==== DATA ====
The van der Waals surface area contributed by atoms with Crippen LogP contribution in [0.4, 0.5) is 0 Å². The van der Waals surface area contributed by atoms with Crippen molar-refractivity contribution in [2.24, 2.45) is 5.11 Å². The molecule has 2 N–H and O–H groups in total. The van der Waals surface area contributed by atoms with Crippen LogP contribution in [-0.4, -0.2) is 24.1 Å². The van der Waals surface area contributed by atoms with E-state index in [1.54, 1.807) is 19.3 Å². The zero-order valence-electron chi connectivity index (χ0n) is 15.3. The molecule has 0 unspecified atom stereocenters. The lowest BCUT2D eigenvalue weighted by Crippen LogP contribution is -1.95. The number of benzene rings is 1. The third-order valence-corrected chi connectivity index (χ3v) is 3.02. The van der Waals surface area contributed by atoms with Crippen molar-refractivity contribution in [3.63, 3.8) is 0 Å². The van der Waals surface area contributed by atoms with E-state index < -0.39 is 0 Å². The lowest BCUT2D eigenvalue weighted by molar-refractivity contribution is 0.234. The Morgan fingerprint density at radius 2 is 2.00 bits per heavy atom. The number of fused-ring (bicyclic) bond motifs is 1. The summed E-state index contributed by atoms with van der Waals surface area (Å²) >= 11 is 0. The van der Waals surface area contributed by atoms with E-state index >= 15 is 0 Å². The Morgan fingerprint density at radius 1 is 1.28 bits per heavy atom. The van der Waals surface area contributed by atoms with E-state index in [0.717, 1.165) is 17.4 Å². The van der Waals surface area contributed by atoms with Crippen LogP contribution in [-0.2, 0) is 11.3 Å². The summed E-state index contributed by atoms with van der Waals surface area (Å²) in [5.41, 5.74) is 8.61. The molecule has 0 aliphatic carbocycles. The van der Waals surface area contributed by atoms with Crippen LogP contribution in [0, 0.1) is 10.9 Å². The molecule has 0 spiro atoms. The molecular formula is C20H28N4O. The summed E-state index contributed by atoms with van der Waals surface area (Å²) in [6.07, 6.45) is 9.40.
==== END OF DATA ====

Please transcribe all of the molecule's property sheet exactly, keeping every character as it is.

The van der Waals surface area contributed by atoms with Crippen LogP contribution in [0.4, 0.5) is 0 Å². The van der Waals surface area contributed by atoms with Crippen molar-refractivity contribution in [2.24, 2.45) is 5.11 Å². The molecule has 2 N–H and O–H groups in total. The van der Waals surface area contributed by atoms with Crippen LogP contribution in [-0.4, -0.2) is 24.1 Å². The van der Waals surface area contributed by atoms with E-state index in [1.54, 1.807) is 19.3 Å². The zero-order valence-electron chi connectivity index (χ0n) is 15.3. The molecule has 0 unspecified atom stereocenters. The lowest BCUT2D eigenvalue weighted by Crippen LogP contribution is -1.95. The number of benzene rings is 1. The third-order valence-corrected chi connectivity index (χ3v) is 3.02. The van der Waals surface area contributed by atoms with Crippen molar-refractivity contribution in [3.63, 3.8) is 0 Å². The van der Waals surface area contributed by atoms with E-state index < -0.39 is 0 Å². The lowest BCUT2D eigenvalue weighted by molar-refractivity contribution is 0.234. The Morgan fingerprint density at radius 2 is 2.00 bits per heavy atom. The number of fused-ring (bicyclic) bond motifs is 1. The summed E-state index contributed by atoms with van der Waals surface area (Å²) >= 11 is 0. The van der Waals surface area contributed by atoms with E-state index >= 15 is 0 Å². The Morgan fingerprint density at radius 1 is 1.28 bits per heavy atom. The van der Waals surface area contributed by atoms with E-state index in [0.717, 1.165) is 17.4 Å². The van der Waals surface area contributed by atoms with Crippen LogP contribution in [-0.2, 0) is 11.3 Å². The summed E-state index contributed by atoms with van der Waals surface area (Å²) in [5.41, 5.74) is 8.61. The molecule has 0 aliphatic carbocycles. The van der Waals surface area contributed by atoms with Crippen LogP contribution in [0, 0.1) is 10.9 Å². The molecule has 0 spiro atoms. The molecular formula is C20H28N4O. The summed E-state index contributed by atoms with van der Waals surface area (Å²) in [6.07, 6.45) is 9.40.